Firstly a big welcome to the Sisters now reading this blog, that I was informed of yesterday by another mystical sister of mine…you know who you all are! Knowing you are there sustains and strengthens me, please keep me in your prayers. x
I have enjoyed the Shrine, the beautiful church and all that it has to offer. But I also want to get as close to the original Shrine as possible. I need to walk where the Canons walked, and where Catherine of Aragon offered her prayers and wept her tears. I make my way to the heavy wooden doors that lead me into the Abbey Gardens and firstly just wander through their little museum, full of curiosities and an unassuming little gift shop staffed by women who know this place inside out and are bursting with love and pride for the original Abbey they are custodians of. The entrance is the building on the right of this photo.
And what history seeps from this place, how many prayers and petitions have been offered up, all resonating to this day for those who can sense them. The priory of Walsingham was founded in around 1153, and was a small priory of Augustine canons. ‘Canons Regular’ are ordained priests living as a community and following the Augustine rule, or regula, as opposed to monks who are lay people, although both take vows. Augustine canons follow the teaching of St Augustine, the theologian, scholar and philosopher who was bishop of Hippo in North Africa in the 4th century. According to St Augustine, a canon regular lives in community, he lives the life of a religious cleric, but he also follows the example of the Apostles by preaching, teaching and the administration of the sacraments or by giving hospitality to pilgrims and travellers and feeding the sick. In England they were known as Black Canons, as their usual dress was a white habit with a black cloak. In 1494 there was a Prior and sixteen canons. Erasmus who visited Walsingham in 1512 and 1524 was ordained as a Canon Regular as a young man.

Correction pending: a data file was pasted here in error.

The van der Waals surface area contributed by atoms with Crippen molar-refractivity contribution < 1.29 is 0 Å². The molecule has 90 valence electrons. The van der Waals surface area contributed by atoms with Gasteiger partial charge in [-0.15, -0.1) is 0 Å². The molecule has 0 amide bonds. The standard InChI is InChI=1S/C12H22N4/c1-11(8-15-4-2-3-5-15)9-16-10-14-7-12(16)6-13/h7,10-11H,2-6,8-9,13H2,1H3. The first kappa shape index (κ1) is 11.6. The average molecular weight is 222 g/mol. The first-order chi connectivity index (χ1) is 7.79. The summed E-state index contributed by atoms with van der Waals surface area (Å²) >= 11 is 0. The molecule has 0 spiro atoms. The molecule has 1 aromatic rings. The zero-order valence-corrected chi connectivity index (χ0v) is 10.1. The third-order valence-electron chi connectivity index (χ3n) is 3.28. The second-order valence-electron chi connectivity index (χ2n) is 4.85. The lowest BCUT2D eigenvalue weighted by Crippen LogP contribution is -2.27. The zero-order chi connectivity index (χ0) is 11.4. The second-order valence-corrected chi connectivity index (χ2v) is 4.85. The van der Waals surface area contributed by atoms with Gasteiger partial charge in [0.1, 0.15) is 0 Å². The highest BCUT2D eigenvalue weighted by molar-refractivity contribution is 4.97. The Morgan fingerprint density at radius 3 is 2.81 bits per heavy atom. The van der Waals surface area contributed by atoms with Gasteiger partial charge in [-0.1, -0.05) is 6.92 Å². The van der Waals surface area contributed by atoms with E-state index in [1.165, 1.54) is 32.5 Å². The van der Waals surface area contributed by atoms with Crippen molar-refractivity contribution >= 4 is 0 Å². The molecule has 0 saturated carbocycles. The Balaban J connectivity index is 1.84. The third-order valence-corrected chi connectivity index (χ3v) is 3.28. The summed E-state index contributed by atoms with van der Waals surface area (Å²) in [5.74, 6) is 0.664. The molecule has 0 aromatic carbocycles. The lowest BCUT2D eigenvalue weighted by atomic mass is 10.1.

In its glory, this is what the Priory looked like.
I walk through the entry gate and walking a short distance through snowdrop gardens I catch sight of the ruin to my left through the trees and stand shocked. I am overwhelmed. It is vast. I am alone, just how I like it…no crowds of visitors and the peace descends in this beautiful garden. This was not a peaceful place in its time though.
The ruin above is known as The Arch, and it is formerly the East Window of the Priory. It is to the left of this window that the little house of Nazareth stood. The very early wooden chapel was highly venerated and it was kept in its original state right up until the Reformation, with a second stone chapel built round it to protect it. When the original site in the Abbey Gardens was finally excavated in 1961 the sooty traces of its burning were visible, along with the foundations of its surrounding chapel. In all the buzz that is Walsingham, here is a haven of true peace, and some obviously remember its origins. For me this photo below is the most poignant of all that I have from Walsingham. This lady on her knees, lost in prayer at the site of the original Shrine, and there she stayed for a long long time oblivious of time, space or surroundings. This is where I will offer prayers too for Catherine of Aragon. This is where all those pilgrims came. Of all the images I have of Walsingham, this one of this woman is the one that always comes to mind. I was quite a long way away from her, I took this on zoom.